Rafael Nadal has left tennis fans devastated after admitting that the foot injury that sidelined him for six months of last season is “incurable”. The world No 4 was seen limping into his press conference following his Madrid third-round win over David Goffin, causing a journalist to become confirmed, but the Spaniard confessed that it was “normal” for him to be walking that way.
Nadal was out of action for the back-end of 2021 with a left foot injury but made a successful return in January when he went on a 20 match-winning streak and picked up three titles, including the Australian Open. He still has just one defeat all year, having saved four match points to come through a thriller against Goffin 6-3 5-7 7-6(9) on Thursday, but concern grew afterwards when the third seed reportedly limped his way into his post-match press conference.
It prompted one journalist to ask the Spaniard about his physical state but Nadal admitted the pain was permanent as he responded: “If you saw me on a daily basis, you would not be worried because I limp on many days of my life. I always have pain in my foot, especially after playing a three-hour match or long training. So it’s normal that now I am walking a little badly.”
The 21-time Grand Slam champion held two match points in the second set of his match against Goffin before being dragged into a third, and said the untreatable injury suffered as a result. “But I have a chronic foot injury which has no treatment. That’s part of my life, and that’s the downside of not being able to finish the match earlier.”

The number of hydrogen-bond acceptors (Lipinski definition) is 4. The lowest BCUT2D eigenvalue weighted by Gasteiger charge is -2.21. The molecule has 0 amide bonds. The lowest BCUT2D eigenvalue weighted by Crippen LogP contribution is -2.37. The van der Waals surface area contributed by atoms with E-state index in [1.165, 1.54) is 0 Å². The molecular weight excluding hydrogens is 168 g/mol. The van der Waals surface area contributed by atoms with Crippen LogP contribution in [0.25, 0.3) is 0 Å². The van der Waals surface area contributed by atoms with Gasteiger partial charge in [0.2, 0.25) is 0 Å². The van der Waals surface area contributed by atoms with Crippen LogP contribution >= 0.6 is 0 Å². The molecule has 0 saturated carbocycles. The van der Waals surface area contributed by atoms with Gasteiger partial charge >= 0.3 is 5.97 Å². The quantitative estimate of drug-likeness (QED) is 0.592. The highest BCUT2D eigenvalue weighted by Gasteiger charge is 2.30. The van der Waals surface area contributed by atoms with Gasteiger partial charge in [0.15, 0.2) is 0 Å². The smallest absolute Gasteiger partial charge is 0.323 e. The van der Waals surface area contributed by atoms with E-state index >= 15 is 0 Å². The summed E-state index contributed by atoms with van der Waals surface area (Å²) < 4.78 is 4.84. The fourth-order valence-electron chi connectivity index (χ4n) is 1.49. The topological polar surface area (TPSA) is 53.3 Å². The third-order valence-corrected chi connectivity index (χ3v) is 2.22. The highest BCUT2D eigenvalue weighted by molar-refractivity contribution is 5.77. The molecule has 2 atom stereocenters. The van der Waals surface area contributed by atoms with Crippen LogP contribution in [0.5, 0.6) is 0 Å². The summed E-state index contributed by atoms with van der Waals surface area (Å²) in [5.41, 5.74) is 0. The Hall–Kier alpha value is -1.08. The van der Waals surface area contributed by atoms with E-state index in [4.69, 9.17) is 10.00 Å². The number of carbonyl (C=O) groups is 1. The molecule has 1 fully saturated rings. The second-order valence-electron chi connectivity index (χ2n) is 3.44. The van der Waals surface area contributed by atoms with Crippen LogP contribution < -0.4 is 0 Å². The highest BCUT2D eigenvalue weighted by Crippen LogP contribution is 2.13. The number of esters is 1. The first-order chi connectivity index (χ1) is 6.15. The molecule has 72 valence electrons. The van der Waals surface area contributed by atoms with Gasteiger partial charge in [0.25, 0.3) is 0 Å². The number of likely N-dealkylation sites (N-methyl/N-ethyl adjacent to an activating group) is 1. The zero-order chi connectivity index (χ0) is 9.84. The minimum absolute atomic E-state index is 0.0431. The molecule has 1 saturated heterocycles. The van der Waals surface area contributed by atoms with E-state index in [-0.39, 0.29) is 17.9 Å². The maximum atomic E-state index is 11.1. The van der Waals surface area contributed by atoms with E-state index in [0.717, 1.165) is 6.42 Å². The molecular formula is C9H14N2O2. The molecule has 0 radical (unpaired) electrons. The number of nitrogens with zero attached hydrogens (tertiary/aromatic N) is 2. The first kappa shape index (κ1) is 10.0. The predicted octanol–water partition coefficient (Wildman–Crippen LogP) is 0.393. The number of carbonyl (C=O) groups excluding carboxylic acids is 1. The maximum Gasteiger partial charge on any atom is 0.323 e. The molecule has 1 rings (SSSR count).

Immediately after the match, Nadal had expressed his frustration at his inability to close out the match in two sets before going on to play for three hours and 10 minutes, but was also looking on the bright side of playing a lengthy match. “In a way it’s good that I have long matches, because after a long break my foot needs to get use to the physical toughness of competition again,” he said.
The world No 4 is playing his first tournament since Indian Wells after picking up a stress fracture in his rib that sidelined him for six weeks. He voiced concern ahead of Friday’s semi-final against Carlos Alaraz, as he added: “But I am also conscious for [Friday], because I can wake up with more problems and we have to accept and face it.”
It will be the third meeting between the pair, exactly 366 days after their first clash on what was Alcaraz’s 18th birthday when he was the 120th-ranked wildcard making his Masters 1000 debut. Having got his first Masters match win against Adrian Mannarino, he faced his idol and was dispatched 6-1 6-2.
They also met in the Indian Wells semi-final this year – the match in which Nadal injured his rib – with the elder Spaniard winning a tight 6-4 4-6 6-3 battle but Alcaraz is hoping to make it third time lucky when they face each other in the quarter-final. “I lost twice against him and I wanted to play against him the third time. I think it’s going to be different from last year [in Madrid] and the last match that we played [in Indian Wells],” the world No 9 said of their upcoming clash.